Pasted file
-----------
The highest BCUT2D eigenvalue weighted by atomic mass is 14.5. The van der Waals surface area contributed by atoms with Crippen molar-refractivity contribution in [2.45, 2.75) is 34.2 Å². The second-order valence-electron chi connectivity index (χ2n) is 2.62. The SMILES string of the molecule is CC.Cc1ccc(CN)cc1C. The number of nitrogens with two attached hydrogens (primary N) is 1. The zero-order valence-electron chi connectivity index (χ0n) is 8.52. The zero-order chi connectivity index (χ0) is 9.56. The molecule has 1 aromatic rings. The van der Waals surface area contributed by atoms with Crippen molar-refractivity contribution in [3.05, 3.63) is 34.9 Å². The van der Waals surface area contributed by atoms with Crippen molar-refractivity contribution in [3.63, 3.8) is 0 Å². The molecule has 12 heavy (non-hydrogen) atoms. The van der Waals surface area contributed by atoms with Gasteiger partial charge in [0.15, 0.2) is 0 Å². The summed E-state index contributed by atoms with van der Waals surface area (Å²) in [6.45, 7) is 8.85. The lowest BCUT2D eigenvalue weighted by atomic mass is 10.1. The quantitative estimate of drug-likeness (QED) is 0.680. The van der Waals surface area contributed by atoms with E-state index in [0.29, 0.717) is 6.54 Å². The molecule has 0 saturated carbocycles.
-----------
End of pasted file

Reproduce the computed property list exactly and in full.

The highest BCUT2D eigenvalue weighted by atomic mass is 14.5. The van der Waals surface area contributed by atoms with Crippen molar-refractivity contribution in [2.45, 2.75) is 34.2 Å². The second-order valence-electron chi connectivity index (χ2n) is 2.62. The SMILES string of the molecule is CC.Cc1ccc(CN)cc1C. The number of nitrogens with two attached hydrogens (primary N) is 1. The zero-order valence-electron chi connectivity index (χ0n) is 8.52. The zero-order chi connectivity index (χ0) is 9.56. The molecule has 1 aromatic rings. The van der Waals surface area contributed by atoms with Crippen molar-refractivity contribution in [3.05, 3.63) is 34.9 Å². The van der Waals surface area contributed by atoms with Crippen molar-refractivity contribution in [3.63, 3.8) is 0 Å². The molecule has 12 heavy (non-hydrogen) atoms. The van der Waals surface area contributed by atoms with Gasteiger partial charge in [0.15, 0.2) is 0 Å². The summed E-state index contributed by atoms with van der Waals surface area (Å²) in [6.45, 7) is 8.85. The lowest BCUT2D eigenvalue weighted by atomic mass is 10.1. The quantitative estimate of drug-likeness (QED) is 0.680. The van der Waals surface area contributed by atoms with E-state index in [0.29, 0.717) is 6.54 Å². The molecule has 0 saturated carbocycles.